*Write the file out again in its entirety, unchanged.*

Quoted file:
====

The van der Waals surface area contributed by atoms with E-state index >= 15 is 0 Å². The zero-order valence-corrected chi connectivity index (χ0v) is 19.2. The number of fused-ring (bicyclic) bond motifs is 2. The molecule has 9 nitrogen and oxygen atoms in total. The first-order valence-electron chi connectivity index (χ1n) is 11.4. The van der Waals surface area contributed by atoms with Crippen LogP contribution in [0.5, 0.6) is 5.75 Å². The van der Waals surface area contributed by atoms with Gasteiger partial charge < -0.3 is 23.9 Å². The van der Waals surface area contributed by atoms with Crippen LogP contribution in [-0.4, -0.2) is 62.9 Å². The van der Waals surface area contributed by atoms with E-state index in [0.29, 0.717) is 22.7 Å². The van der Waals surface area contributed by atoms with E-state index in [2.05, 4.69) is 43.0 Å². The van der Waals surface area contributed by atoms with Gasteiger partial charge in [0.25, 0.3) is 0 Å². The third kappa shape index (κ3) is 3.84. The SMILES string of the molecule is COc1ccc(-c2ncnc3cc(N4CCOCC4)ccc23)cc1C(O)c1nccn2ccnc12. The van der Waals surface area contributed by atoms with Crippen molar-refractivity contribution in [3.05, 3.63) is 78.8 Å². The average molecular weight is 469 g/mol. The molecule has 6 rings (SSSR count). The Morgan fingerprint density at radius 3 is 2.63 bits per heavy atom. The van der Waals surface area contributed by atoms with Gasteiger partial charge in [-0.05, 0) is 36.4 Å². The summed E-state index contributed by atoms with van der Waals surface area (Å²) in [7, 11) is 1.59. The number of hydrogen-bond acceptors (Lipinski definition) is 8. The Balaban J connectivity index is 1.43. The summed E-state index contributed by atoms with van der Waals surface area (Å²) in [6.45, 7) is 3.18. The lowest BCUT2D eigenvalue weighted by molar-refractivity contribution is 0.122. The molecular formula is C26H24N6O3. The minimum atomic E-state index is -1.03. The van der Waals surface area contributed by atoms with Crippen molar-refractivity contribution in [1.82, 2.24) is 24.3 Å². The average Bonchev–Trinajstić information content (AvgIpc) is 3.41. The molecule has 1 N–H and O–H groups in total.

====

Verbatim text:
The van der Waals surface area contributed by atoms with E-state index >= 15 is 0 Å². The zero-order valence-corrected chi connectivity index (χ0v) is 19.2. The number of fused-ring (bicyclic) bond motifs is 2. The molecule has 9 nitrogen and oxygen atoms in total. The first-order valence-electron chi connectivity index (χ1n) is 11.4. The van der Waals surface area contributed by atoms with Crippen LogP contribution in [0.5, 0.6) is 5.75 Å². The van der Waals surface area contributed by atoms with Gasteiger partial charge < -0.3 is 23.9 Å². The van der Waals surface area contributed by atoms with Crippen LogP contribution in [-0.4, -0.2) is 62.9 Å². The van der Waals surface area contributed by atoms with E-state index in [0.29, 0.717) is 22.7 Å². The van der Waals surface area contributed by atoms with E-state index in [2.05, 4.69) is 43.0 Å². The van der Waals surface area contributed by atoms with Gasteiger partial charge in [0.25, 0.3) is 0 Å². The third kappa shape index (κ3) is 3.84. The SMILES string of the molecule is COc1ccc(-c2ncnc3cc(N4CCOCC4)ccc23)cc1C(O)c1nccn2ccnc12. The van der Waals surface area contributed by atoms with Crippen molar-refractivity contribution in [3.05, 3.63) is 78.8 Å². The average molecular weight is 469 g/mol. The molecule has 6 rings (SSSR count). The Morgan fingerprint density at radius 3 is 2.63 bits per heavy atom. The van der Waals surface area contributed by atoms with Gasteiger partial charge in [-0.05, 0) is 36.4 Å². The summed E-state index contributed by atoms with van der Waals surface area (Å²) in [7, 11) is 1.59. The number of hydrogen-bond acceptors (Lipinski definition) is 8. The Balaban J connectivity index is 1.43. The summed E-state index contributed by atoms with van der Waals surface area (Å²) in [6.45, 7) is 3.18. The lowest BCUT2D eigenvalue weighted by molar-refractivity contribution is 0.122. The molecular formula is C26H24N6O3. The minimum atomic E-state index is -1.03. The van der Waals surface area contributed by atoms with Crippen molar-refractivity contribution in [1.82, 2.24) is 24.3 Å². The average Bonchev–Trinajstić information content (AvgIpc) is 3.41. The molecule has 1 N–H and O–H groups in total.